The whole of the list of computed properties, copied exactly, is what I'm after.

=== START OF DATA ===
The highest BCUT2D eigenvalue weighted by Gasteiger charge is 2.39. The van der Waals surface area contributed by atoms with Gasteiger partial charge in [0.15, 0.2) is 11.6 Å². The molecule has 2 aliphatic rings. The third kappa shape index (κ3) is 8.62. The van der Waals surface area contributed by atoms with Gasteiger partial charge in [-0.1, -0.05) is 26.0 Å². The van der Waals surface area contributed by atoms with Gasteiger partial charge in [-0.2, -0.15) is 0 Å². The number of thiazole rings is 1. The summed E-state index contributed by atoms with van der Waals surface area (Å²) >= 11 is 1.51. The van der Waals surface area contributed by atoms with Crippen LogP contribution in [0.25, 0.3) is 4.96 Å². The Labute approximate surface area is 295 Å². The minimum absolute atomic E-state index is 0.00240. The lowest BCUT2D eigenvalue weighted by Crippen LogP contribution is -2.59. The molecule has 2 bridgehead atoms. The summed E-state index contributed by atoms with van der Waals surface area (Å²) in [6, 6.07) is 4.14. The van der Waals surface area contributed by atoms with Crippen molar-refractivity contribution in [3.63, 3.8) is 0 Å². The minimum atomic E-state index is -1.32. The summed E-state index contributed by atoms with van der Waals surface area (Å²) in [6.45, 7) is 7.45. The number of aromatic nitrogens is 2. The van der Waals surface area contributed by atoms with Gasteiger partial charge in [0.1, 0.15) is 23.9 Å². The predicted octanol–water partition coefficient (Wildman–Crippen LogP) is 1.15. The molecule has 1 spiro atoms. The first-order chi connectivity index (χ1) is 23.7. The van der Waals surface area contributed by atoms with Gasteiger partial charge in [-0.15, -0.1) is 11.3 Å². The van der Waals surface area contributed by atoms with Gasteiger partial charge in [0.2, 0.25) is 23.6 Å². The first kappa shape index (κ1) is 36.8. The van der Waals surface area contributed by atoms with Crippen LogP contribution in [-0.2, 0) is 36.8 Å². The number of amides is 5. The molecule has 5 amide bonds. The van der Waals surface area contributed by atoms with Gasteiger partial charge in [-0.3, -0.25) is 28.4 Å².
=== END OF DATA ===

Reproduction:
The highest BCUT2D eigenvalue weighted by Gasteiger charge is 2.39. The van der Waals surface area contributed by atoms with Gasteiger partial charge in [0.15, 0.2) is 11.6 Å². The molecule has 2 aliphatic rings. The third kappa shape index (κ3) is 8.62. The van der Waals surface area contributed by atoms with Gasteiger partial charge in [-0.1, -0.05) is 26.0 Å². The van der Waals surface area contributed by atoms with Gasteiger partial charge in [-0.2, -0.15) is 0 Å². The number of thiazole rings is 1. The summed E-state index contributed by atoms with van der Waals surface area (Å²) >= 11 is 1.51. The van der Waals surface area contributed by atoms with Crippen LogP contribution in [0.25, 0.3) is 4.96 Å². The Labute approximate surface area is 295 Å². The minimum absolute atomic E-state index is 0.00240. The lowest BCUT2D eigenvalue weighted by Crippen LogP contribution is -2.59. The molecule has 2 bridgehead atoms. The summed E-state index contributed by atoms with van der Waals surface area (Å²) in [6, 6.07) is 4.14. The van der Waals surface area contributed by atoms with Crippen molar-refractivity contribution in [3.63, 3.8) is 0 Å². The minimum atomic E-state index is -1.32. The summed E-state index contributed by atoms with van der Waals surface area (Å²) in [6.45, 7) is 7.45. The number of aromatic nitrogens is 2. The van der Waals surface area contributed by atoms with Gasteiger partial charge in [0.1, 0.15) is 23.9 Å². The predicted octanol–water partition coefficient (Wildman–Crippen LogP) is 1.15. The molecule has 1 spiro atoms. The first-order chi connectivity index (χ1) is 23.7. The van der Waals surface area contributed by atoms with Gasteiger partial charge in [-0.15, -0.1) is 11.3 Å². The van der Waals surface area contributed by atoms with Gasteiger partial charge in [0.2, 0.25) is 23.6 Å². The first kappa shape index (κ1) is 36.8. The van der Waals surface area contributed by atoms with Crippen LogP contribution in [-0.2, 0) is 36.8 Å². The number of amides is 5. The molecule has 5 amide bonds. The van der Waals surface area contributed by atoms with Gasteiger partial charge in [-0.3, -0.25) is 28.4 Å².